United Allergy Blog

Ragweed, not goldenrod, to blame for allergies

Category: General Allergy

Goldenrod is a recognized sight this time of year with its showy yellow flowers held high on stems moving back and forth by autumn winds. A field full of these vivid yellow blossoms is a sight to see with a bright blue fall sky as a background. But too often this plant is blamed for the sneezing, runny nose and itchy eyes that many people suffer while goldenrod is blooming.

The common culprit causing these allergy symptoms is ragweed, not goldenrod.

If there is a plant sitting back snickering while pulling a practical joke and letting someone else (goldenrod) take the blame, ragweed is it. Ragweed blooms at the same time as goldenrod, August to frost. Ragweed pollen is windborne. Goldenrod pollen is not.

Ragweed releases its billions of tiny, lightweight pollen grains into the air this time of year. This windborne pollen causes much of the hay fever problems. Goldenrod pollen is too large and heavy and sticky to be windborne. It relies on insects to carry its pollen. I suppose if you put your nose right up into a cluster of goldenrod flowers and took a big sniff, you might be bothered by the pollen. But otherwise, it is not going to get into your nose.

Goldenrod is an innocent bystander as ragweed remains camouflaged releasing its pollen. Ragweed visually blends in with other green plants. Despite the fact that common ragweed, an annual, can grow three to greater than six feet in height, it just does not get your attention. It is quite common along roadsides, vacant lots and abandoned fields. Its inconspicuous flowers start out as green, similar in color to the leaves, turn a yellowish green and finally dry to a brown color. They are never showy.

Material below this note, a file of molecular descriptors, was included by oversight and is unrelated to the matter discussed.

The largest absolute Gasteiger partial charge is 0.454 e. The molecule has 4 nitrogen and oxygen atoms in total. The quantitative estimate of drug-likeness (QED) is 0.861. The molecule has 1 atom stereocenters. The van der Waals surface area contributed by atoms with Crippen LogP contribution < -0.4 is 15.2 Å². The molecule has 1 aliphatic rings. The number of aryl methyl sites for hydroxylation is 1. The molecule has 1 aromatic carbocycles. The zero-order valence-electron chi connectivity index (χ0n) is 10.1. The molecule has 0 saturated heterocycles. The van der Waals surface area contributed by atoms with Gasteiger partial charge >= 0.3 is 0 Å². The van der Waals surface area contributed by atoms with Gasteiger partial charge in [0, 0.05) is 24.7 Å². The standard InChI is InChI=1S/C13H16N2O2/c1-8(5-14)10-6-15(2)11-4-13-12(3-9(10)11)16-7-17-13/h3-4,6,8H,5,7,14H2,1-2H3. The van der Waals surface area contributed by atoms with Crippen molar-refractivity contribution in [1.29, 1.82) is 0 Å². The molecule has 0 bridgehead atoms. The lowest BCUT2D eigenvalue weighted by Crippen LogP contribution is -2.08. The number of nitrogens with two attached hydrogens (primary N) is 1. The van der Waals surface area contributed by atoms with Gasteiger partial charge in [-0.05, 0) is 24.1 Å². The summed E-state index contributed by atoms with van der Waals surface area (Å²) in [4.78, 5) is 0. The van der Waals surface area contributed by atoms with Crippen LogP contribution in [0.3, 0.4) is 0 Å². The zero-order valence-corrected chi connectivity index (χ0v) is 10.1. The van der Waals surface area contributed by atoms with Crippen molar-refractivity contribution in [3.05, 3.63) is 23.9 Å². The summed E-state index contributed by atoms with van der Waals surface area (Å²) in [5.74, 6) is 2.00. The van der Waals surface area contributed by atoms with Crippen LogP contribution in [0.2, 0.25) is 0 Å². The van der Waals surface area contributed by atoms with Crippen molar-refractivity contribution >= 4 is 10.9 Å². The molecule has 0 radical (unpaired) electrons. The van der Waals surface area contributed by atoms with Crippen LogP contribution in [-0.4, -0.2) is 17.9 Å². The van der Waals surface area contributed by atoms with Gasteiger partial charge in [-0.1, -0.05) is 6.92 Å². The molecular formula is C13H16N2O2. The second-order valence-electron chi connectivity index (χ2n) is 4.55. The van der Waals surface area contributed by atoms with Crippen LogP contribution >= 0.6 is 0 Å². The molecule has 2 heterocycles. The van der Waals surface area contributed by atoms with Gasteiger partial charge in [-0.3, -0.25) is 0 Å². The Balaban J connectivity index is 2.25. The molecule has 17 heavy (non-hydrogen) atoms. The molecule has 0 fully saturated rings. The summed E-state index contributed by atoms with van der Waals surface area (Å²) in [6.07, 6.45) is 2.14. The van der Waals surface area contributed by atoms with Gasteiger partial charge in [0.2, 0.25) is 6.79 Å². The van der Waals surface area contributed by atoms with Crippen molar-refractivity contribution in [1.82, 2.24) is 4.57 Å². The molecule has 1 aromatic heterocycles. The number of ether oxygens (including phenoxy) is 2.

Goldenrod is in the plant genus Solidago of which there are more than 100 species. We have at least eight species native to Northwest Florida. Most are perennials. Many insects are attracted to and help pollinate goldenrod flowers, including numerous species of butterflies, bees, wasps and beetles.

Goldenrod can be grown in landscapes. But be careful because it can spread by seed and underground stems called rhizomes. It is best used in naturalized gardens where it has room to spread. Goldenrod is not difficult to transplant. Make sure you have permission to dig it on someone else’s property. Select plants when they are in bloom as individual plants differ in how attractive they are. Plants should transplant quite well If you keep them well-watered.

Enjoy the bright yellow flowers of goldenrod this fall. But please do not blame them for your allergies.

Contact Larry Williams at 689-5850 or 689-5050; or e-mail lwilliams@co.okaloosa.fl.us. He is the Extension horticulture agent with the Okaloosa County Cooperative Extension Service, University of Florida.

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By Larry Williams
October 12, 2014
nwfdailynews.com